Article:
The chances of your evergreen content going viral are slim, and sure, you could make the argument that the chances of any post are going to be slim. But ephemeral content, while having a much shorter lifespan, has a greater chance of going viral because it is topical. Viral posts and videos tend to only exist for the here and now, which is the complete opposite of evergreen content, which is supposed to engage moderate amounts of users over a long period.
It’s simply the nature of viral content to spread really quickly, but not last very long. While you shouldn’t expect every piece of content you create to go viral (it’s a very rare scenario), you should strive to not only create long-lasting posts but also shorter ones that were designed to only be relevant in the short-term.
Ephemeral content doesn’t necessarily have to be long-form content, either. Posting more frequently not only increases content production but also increases trust and brand loyalty by establishing your site as an industry’s source of news and information. For instance, take a look at IFLScience, whose immense success is tied to the frequency of its posts.
IFLScience (and other similar competitors) posts multiple times a day with the latest scientific news and updates in fields such as space, technology, biology, environment, and other scientific niches, and you can bet that the stories they post are hot off the press. As such, I can typically find the latest news on their site before I find it from other sources.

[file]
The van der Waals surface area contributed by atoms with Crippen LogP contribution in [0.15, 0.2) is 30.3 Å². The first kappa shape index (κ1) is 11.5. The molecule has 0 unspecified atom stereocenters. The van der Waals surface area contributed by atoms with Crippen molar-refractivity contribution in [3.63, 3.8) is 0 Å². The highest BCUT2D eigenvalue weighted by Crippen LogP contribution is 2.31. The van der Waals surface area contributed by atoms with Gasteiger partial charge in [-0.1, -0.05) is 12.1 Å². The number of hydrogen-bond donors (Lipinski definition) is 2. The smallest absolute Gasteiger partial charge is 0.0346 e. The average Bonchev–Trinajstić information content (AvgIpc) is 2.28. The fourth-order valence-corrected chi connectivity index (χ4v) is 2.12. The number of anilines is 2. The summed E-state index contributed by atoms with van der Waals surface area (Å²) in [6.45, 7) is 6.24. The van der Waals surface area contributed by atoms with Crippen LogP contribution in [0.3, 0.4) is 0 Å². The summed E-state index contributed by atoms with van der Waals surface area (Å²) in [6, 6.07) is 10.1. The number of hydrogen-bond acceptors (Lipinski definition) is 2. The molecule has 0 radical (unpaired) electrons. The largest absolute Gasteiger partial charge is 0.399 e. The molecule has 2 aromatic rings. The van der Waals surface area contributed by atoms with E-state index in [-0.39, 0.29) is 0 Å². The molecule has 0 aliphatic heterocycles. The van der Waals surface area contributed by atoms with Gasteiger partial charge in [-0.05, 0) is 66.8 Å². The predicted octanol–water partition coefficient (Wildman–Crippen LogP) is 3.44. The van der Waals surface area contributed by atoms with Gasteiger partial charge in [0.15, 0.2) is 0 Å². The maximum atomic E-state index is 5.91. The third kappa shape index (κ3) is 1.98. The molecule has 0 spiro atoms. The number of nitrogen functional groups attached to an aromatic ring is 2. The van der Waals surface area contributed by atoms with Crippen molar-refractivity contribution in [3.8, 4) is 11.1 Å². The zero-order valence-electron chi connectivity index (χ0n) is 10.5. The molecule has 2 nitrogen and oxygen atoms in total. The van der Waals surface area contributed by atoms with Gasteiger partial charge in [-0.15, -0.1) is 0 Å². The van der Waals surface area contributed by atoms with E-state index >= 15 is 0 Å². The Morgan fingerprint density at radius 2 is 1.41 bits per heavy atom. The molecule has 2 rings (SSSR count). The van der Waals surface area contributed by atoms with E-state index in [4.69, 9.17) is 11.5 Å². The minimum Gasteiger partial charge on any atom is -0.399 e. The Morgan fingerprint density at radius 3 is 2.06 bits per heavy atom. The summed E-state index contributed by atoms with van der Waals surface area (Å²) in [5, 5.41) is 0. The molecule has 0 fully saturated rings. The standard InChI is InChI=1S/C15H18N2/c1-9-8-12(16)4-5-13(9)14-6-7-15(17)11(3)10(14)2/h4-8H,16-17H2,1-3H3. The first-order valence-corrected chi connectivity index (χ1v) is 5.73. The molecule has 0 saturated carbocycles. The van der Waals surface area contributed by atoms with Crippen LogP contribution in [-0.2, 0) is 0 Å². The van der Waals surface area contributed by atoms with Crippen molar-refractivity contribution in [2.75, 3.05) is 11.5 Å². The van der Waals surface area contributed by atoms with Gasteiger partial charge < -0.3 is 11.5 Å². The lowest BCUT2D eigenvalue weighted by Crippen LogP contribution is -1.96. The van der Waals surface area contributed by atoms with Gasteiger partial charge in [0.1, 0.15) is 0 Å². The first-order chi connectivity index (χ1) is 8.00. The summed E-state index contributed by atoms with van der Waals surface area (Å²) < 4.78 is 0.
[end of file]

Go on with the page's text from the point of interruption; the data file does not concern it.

Capture Attention More Effectively
Long-form content is appropriate for certain tasks, such as reviewing a product or service, providing a length step-by-step tutorial, or storytelling. But we live in an ever-accelerating fast-paced world filled with an enormous number of distractions. There’s a reason digital platforms like Vine videos, Snapchat, and Twitter were all designed to be intentionally short forms of messaging.
Unfortunately, it has been said by multiple sources that millennials and younger generations have shorter attention spans than previous generations. If you’re trying to target any millennials or anyone younger, they may not have the time or attention to read your longer posts. Instead, shorter-form content is easier for them to digest. Furthermore, note that some people are more visual, and prefer videos to reading. Breaking content up into smaller chunks makes it easier for these types of people to understand and remember.
If you’re only aim is to produce evergreen content, you should rethink your content strategy. The truth is that to be an effective digital marketer, one must take a multifaceted approach. Short-form content that is ephemeral in nature, albeit counter-intuitive, is a valuable component of a successful content strategy.
Will Hanke is the Chief Search Marketing and SEO Strategist at Red Canoe Media, a top independent Internet Marketing firm based in St. Louis, Mo. In addition to helping some of St Louis, Missouri’s most recognizable brands with their online marketing strategy, Will also is an Amazon bestselling author, speaker, and teacher. Follow Will on LinkedIn and Twitter.